Big Chief Monk Boudreaux


From the site: “Mardi Gras is full of secrets, and the Mardi Gras Indians are as much a part of that secrecy as any other carnival organization. Their parade dates, times and routes are never published in advance, although they do tend to gather in the same areas every year. The Mardi Gras Indians are comprised, in large part, of the African-American communities of New Orleans's inner city. While these Indians have paraded for well over a century, their parade is perhaps the least recognized Mardi Gras tradition.”



A Mardi Gras Indian Remembers The Early Years Of Parading






Handa Wanda

Bo Dollis and the Wild Magnolia Mardi Gras Indian Band


In 1971, Bo Dollis and the Wild Magnolias were the first Indians to make a commercial recording of their own music, using a group of funk musicians to arrange Dollis’s Handa Wanda. Under the musical direction of pianist, composer, and arranger Wilson Turbinton (Willie Tee), the Wild Magnolias recorded two LPs in the early 1970s and toured the United States and France.


Mardi Gras Indian music was given a sizable boost in 1976 when the Wild Tchoupitoulas tribe recorded an album, titled Wild Tchoupitoulas, with arrangements by the city’s acclaimed funk group, The Meters. On the record and in performance at the New Orleans Jazz & Heritage Festival, lead vocalist Joseph Landry (Chief Jolly) was accompanied by his nephews, the Neville Brothers. Like Willie Tee, the Nevilles—Art, Charles, Aaron, and Cyril Neville—grew up listening to the Indians on Mardi Gras Day.






Music composed for these recordings, such as the Magnolias’ New Suit in 1975 and the Wild Tchoupitoulas’ Meet De Boys on the Battlefront, released the next year, now stand alongside Big Chief and Iko, Iko as the most prominent and durable signs of the Mardi Gras Indian tradition. 

Musical recordings and staged performances brought extraordinary recognition to what had been a relatively obscure and even secretive community practice, attracting a much larger public to the tradition of masking and chanting. The increased attendance at Indian parades on Mardi Gras Day and especially the proliferation of official cultural presentations—museum exhibitions of costumes, Indian parades at local festivals, concert performances of traditional chanting—owe much to the ongoing popularity of Indian music.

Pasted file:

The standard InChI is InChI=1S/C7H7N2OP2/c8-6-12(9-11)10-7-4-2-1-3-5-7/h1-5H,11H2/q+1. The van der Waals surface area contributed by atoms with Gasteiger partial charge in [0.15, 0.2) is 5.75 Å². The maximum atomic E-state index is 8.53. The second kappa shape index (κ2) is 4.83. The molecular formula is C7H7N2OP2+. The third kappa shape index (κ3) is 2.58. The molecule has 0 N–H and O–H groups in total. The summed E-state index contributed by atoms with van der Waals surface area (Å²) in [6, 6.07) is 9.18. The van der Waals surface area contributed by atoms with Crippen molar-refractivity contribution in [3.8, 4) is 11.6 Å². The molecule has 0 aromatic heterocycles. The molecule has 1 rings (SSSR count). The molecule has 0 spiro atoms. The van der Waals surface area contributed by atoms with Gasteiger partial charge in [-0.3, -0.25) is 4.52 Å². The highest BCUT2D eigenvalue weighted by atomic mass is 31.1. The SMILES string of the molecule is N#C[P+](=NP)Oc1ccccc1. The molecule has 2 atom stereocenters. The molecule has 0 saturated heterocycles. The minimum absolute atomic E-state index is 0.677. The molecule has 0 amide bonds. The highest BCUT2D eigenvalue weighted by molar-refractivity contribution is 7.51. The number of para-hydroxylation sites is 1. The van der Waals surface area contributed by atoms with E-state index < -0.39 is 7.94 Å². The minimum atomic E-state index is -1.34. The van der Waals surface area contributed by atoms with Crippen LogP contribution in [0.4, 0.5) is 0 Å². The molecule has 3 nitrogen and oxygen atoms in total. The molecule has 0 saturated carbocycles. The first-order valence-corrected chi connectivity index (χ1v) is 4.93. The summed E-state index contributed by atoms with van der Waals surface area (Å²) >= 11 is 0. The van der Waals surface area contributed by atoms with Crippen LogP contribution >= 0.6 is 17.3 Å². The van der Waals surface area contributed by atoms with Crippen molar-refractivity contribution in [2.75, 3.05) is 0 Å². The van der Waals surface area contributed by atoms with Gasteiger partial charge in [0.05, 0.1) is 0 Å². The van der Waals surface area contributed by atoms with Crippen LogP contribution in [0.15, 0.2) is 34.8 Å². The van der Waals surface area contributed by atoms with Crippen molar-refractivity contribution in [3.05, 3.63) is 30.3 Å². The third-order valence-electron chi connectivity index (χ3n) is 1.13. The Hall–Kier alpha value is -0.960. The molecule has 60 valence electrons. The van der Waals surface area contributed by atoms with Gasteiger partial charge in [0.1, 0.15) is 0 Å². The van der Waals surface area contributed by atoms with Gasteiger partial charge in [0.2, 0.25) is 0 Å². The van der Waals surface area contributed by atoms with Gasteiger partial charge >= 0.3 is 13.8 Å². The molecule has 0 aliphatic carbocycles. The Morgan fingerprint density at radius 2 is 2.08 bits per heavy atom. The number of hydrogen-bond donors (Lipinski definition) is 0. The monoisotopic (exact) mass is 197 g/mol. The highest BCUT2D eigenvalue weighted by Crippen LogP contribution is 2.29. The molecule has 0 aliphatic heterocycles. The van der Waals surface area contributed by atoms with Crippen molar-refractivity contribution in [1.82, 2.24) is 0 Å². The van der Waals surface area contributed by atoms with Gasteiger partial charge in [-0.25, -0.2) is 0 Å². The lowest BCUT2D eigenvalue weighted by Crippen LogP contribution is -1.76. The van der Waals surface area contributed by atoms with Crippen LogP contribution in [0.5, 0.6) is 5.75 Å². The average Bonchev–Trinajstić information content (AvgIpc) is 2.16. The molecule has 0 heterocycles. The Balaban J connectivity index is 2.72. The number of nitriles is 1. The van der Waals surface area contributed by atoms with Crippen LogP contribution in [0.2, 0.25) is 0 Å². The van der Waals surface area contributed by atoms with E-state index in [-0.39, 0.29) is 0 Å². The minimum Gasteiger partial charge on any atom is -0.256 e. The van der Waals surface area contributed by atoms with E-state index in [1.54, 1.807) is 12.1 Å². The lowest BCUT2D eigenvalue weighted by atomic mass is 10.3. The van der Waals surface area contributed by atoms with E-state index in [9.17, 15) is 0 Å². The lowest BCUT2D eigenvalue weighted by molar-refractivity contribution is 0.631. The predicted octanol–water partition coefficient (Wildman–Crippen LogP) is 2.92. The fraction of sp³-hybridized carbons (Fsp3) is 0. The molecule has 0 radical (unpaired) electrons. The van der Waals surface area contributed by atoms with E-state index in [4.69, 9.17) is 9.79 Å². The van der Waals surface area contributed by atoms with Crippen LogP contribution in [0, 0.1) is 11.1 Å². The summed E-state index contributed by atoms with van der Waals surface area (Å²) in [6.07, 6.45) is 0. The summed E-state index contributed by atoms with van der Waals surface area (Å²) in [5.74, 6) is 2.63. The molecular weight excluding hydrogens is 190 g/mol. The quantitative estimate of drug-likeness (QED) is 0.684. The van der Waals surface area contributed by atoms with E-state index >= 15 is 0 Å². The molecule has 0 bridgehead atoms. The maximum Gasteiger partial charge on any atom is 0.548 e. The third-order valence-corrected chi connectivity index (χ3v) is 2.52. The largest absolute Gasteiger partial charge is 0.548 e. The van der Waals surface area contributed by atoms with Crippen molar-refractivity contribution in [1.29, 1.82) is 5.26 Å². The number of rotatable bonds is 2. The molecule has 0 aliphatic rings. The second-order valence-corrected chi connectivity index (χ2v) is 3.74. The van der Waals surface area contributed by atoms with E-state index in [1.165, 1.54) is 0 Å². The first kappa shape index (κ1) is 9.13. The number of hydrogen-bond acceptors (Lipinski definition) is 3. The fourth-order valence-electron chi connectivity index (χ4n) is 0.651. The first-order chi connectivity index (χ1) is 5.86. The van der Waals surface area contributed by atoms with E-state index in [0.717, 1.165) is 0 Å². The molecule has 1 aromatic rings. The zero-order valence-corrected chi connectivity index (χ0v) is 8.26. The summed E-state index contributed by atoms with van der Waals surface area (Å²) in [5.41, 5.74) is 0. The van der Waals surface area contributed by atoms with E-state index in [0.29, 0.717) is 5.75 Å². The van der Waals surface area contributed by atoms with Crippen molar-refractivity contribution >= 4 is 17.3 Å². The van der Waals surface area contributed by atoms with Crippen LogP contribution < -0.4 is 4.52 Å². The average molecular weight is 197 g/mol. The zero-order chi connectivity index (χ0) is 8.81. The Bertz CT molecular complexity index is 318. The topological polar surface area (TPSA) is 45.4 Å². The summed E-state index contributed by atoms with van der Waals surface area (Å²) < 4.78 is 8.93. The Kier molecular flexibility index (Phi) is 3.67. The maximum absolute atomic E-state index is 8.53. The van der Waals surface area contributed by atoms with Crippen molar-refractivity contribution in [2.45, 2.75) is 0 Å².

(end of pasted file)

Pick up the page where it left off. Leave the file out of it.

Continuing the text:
The WIld Magnolias - New Suit


Mardi Gras Indians @ Rehearsal in a local bar


"The Indians also gather together on Sunday afternoons for what they call Indian Rehearsals. At the rehearsals they sing Mardi Gras Indian songs, dance, and fellowship. This may be seen as a modern-day extension of festivities held by blacks on Sunday afternoon in Congo Square, New Orleans, many years ago. 

Mardi Gras Indians are a prominent and vital thread in the tapestry of local culture. Once seen only on Mardi Gras day and St. Joseph’s Day night by a select few, today the Indian has become a fixture at events all over the city and throughout the year. “Super Sunday” has become a popular springtime outing for a diverse crowd of spectators who come to see the tribes in three neighborhoods: Uptown, Downtown, and the West Bank. At the New Orleans Jazz & Heritage Festival, tribes parade through the fairgrounds and appear onstage. Chiefs such as musician Donald Harrison Jr. and the late plasterer, Tootie Montana, became respected public figures and voices of the community through their Indian-related activities. And new tribes have continued to form even after the devastation of Hurricane Katrina, demonstrating the vitality of this cherished local tradition." (



White Eagles Mardi Gras Indians: Shallow Water O Mama


Mardi Gras Indians performing at New Orleans Jazz & Heritage Festival


Dr. John - Going Back To New Orleans


"Having cut an album of standards on his first Warner Brothers album, In a Sentimental (1989), Dr. John turned for its follow-up to a collection of New Orleans standards. On an album he described in the liner notes as "a little history of New Orleans music," Dr. John returned to his hometown and set up shop at local Ultrasonic Studios, inviting in such local musicians as Pete Fountain, Al Hirst and the Neville Brothers and addressing the music and styles of such local legends as Jelly Roll Morton, Huey “Piano” Smith, Fats Domino, James Booker and Professor Longhair. The geography may have been circumscribed, but the stylistic range was extensive, from jazz and blues to folk and rock. And it was all played with festive conviction -- Dr. John is the perfect archivist for the music, being one of its primary proponents, yet he had never addressed it quite as directly as he did here." (All Music)




I'll close out my Mardi Gras Indian blog post 

with this unique recording






Bo Dollis, Monk Boudreaux, Kermit Ruffins &The Rebirth Brass Band